On Earth As It Is In Heaven – And Deeper Still

We live and move in a sea of others. Our first breath (having emerged from a womb of maternal otherness) is drawn from air that has been breathed through timeless years by trees, animals, whales; whistled by birds, and passed through last words of dying lips; life-giving breathed by God in the First Man. The same breath has cried out in pain and wonder, whispered in the ears of lovers, cursed its own breathing, and begged for mercy. It is our breath, borrowed for but a short time, passed on to others and to others.

I could write the same of everything within us and all that we are. We are dust and water, salt and sea, recycled, sentient participants in the life of the whole world and all that is in it.  It is little wonder, then, that the Scriptures present us with salvation written in the key of communion.

From the beginning of the Church’s life, we have survived by eating and drinking Christ, who Himself joined our earthly communion-existence, taking flesh of the Virgin Mary, His mother. We often substitute a near-gnostic notion of thought, feeling, and sentiment as the stuff of the spiritual life. Indeed, the word “spiritual” has often been used to mean “non-material” in modern English.

Those for whom the sacraments remain important frequently have them reduced to a formalistic minimum. “How many sacraments are there?” we are asked. Almost immediately, we respond with “seven” by which the near infinite variety of grace-filled encounters with the world are rendered secular and impotent. Though many introductions and theology manuals make use of the seven-sacrament language, the truth is that “heaven and earth are full of God’s glory” – the whole world is a sacrament.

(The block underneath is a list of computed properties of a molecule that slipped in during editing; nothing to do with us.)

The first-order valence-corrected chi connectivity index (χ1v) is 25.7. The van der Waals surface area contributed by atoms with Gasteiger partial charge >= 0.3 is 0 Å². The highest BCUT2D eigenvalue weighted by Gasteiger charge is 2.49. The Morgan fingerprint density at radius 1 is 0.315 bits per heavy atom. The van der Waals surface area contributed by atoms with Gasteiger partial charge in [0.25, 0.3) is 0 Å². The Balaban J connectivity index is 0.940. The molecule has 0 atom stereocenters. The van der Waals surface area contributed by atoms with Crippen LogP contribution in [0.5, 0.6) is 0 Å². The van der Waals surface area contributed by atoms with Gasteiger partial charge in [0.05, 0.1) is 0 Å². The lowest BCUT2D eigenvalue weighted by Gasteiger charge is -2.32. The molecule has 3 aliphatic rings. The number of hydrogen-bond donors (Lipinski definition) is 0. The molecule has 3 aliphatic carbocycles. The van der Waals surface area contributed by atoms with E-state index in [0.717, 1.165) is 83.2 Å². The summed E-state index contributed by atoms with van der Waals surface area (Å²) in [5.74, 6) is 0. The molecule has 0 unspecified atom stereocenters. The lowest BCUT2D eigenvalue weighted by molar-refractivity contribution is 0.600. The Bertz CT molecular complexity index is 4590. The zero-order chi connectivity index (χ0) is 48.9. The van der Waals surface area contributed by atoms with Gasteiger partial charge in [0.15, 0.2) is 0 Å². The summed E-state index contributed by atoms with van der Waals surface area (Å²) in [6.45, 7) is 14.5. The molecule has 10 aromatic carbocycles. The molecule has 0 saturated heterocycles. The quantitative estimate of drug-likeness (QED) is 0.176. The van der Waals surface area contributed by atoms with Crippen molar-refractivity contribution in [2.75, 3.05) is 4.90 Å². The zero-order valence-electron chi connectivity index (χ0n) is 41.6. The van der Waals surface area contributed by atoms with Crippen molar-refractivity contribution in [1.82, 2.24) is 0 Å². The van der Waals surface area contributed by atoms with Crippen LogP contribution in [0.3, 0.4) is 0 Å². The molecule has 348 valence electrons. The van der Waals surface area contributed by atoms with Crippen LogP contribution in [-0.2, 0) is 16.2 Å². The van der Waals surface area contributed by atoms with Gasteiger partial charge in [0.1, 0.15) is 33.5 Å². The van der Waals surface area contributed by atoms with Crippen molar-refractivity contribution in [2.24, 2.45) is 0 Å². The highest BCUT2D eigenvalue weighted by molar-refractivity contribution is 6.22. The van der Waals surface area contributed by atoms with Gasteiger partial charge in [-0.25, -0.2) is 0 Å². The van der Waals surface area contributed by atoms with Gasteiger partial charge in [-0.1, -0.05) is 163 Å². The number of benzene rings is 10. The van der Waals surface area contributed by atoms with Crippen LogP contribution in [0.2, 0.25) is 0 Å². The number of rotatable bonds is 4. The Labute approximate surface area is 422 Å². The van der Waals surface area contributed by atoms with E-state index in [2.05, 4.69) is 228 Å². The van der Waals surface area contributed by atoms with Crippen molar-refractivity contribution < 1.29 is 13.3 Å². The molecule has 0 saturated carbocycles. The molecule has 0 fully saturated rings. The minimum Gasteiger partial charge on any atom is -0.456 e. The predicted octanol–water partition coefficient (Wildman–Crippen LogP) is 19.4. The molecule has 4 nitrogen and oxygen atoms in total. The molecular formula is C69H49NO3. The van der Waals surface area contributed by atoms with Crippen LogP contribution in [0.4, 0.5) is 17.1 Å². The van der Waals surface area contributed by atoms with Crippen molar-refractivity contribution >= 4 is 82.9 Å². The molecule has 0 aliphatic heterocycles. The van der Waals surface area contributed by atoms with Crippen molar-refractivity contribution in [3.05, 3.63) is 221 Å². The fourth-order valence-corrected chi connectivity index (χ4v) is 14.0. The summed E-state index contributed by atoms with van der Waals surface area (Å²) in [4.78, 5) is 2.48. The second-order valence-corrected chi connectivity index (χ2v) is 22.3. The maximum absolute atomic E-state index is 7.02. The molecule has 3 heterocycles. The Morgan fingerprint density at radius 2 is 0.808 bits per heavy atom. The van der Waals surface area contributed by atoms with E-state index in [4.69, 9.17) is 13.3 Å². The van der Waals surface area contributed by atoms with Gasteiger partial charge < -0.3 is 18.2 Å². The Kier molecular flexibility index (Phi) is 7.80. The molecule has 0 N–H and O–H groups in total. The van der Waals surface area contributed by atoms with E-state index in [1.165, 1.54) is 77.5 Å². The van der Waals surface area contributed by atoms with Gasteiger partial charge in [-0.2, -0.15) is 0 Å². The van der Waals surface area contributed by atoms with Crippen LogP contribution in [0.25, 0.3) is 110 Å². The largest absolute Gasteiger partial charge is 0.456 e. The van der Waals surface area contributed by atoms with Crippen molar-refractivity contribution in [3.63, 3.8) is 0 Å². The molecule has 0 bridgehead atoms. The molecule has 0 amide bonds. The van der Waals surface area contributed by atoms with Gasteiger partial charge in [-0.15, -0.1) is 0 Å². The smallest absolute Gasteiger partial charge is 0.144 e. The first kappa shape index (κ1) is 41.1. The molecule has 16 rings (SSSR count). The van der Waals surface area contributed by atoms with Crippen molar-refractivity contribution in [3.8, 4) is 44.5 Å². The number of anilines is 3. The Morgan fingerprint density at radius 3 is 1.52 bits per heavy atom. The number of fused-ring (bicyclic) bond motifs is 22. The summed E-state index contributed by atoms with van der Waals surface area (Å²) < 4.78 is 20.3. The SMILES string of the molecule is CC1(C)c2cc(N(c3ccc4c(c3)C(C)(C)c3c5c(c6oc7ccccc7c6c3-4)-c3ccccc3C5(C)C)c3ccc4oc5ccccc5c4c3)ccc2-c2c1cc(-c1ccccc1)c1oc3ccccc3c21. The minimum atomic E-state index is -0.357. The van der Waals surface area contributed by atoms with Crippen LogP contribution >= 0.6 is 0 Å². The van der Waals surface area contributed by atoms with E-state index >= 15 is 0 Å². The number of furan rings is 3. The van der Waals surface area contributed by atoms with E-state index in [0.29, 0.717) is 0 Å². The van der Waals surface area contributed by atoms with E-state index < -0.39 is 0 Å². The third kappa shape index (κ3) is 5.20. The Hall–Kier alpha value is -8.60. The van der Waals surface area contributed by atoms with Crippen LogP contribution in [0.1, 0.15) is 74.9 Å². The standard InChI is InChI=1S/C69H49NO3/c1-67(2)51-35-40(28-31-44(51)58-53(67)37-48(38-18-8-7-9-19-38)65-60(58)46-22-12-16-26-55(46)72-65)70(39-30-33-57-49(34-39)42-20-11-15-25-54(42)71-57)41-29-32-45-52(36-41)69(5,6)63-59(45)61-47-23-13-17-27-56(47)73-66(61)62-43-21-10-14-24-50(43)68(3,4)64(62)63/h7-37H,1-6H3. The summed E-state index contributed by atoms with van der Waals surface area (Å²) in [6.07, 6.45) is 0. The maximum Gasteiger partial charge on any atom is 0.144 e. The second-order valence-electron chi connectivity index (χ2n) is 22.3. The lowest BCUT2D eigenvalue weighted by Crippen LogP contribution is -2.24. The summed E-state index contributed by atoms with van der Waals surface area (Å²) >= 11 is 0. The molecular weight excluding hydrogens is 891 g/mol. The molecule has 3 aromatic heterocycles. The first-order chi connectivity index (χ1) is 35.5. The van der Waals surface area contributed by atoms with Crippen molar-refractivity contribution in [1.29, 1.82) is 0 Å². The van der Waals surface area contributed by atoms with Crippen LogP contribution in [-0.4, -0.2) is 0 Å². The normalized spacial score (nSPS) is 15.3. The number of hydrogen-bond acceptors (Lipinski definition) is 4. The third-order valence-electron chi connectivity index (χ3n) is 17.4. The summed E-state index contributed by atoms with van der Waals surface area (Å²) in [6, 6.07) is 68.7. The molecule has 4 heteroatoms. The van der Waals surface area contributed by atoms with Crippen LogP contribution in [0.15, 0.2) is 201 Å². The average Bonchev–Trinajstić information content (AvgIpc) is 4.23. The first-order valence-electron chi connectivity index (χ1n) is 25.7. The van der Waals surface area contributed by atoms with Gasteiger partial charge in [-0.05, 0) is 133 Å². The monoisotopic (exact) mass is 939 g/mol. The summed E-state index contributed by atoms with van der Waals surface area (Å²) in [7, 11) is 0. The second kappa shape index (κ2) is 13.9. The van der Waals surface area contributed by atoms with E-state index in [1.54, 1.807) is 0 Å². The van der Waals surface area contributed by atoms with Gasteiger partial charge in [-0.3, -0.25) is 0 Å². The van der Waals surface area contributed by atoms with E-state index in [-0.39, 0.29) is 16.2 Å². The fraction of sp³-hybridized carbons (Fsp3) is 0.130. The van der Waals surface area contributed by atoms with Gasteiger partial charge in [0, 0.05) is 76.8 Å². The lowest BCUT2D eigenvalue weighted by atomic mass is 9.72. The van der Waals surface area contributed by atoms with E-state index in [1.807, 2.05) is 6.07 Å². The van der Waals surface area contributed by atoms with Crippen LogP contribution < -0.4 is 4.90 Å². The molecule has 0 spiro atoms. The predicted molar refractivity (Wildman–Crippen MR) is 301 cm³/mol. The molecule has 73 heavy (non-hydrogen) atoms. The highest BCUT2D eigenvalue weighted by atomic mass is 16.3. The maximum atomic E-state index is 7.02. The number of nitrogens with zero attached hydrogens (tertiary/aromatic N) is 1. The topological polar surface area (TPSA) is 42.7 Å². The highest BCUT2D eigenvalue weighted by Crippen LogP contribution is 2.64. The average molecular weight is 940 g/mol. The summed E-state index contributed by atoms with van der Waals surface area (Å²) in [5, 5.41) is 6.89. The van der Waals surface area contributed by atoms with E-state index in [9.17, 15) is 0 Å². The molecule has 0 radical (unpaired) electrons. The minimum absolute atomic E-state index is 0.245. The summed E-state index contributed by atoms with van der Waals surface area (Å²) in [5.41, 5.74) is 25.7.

In giving us His Body and Blood, Christ did not seek to insert a little spirituality into our weekly routine. Instead, He reveals to us the truth of our existence and calls us to return to the fullness of sacramental being. All things are given to us as a communion with Him.

Is it so strange that St. Paul tells us that our bodies are a “temple of the Holy Spirit?” (1Cor. 6:19) Indeed, our existence, inner and outer, follows an interesting pattern.

There are three images that mirror one another. The primary image is found in heaven itself, as made known in the writings of the prophets and apostles. We see this especially in the Revelation to St. John. The wonderful images of the altar, the throne, the incense, the angels, the innumerable hosts of heaven are extensions, if you will, of what was first shown to Moses on Mount Sinai. He was expressly commanded to build Israel’s earthly tabernacle “according to the pattern that was shown on the mountain.” (Ex. 25:40)

This leads us to consideration of the second image of the three: the earthly temple. The “pattern” of the Old Testament Temple is described in exacting detail in the Scriptures. First, there was the portable tabernacle made at Moses’ direction. This was replaced by the temple constructed by Solomon on Mt. Zion, again replaced by the Second Temple following the return from the Babylonian exile. The “pattern” of the Temple becomes the basis for the pattern of the Church as the Christian community grew and matured and remains the pattern for Orthodox Churches to this day.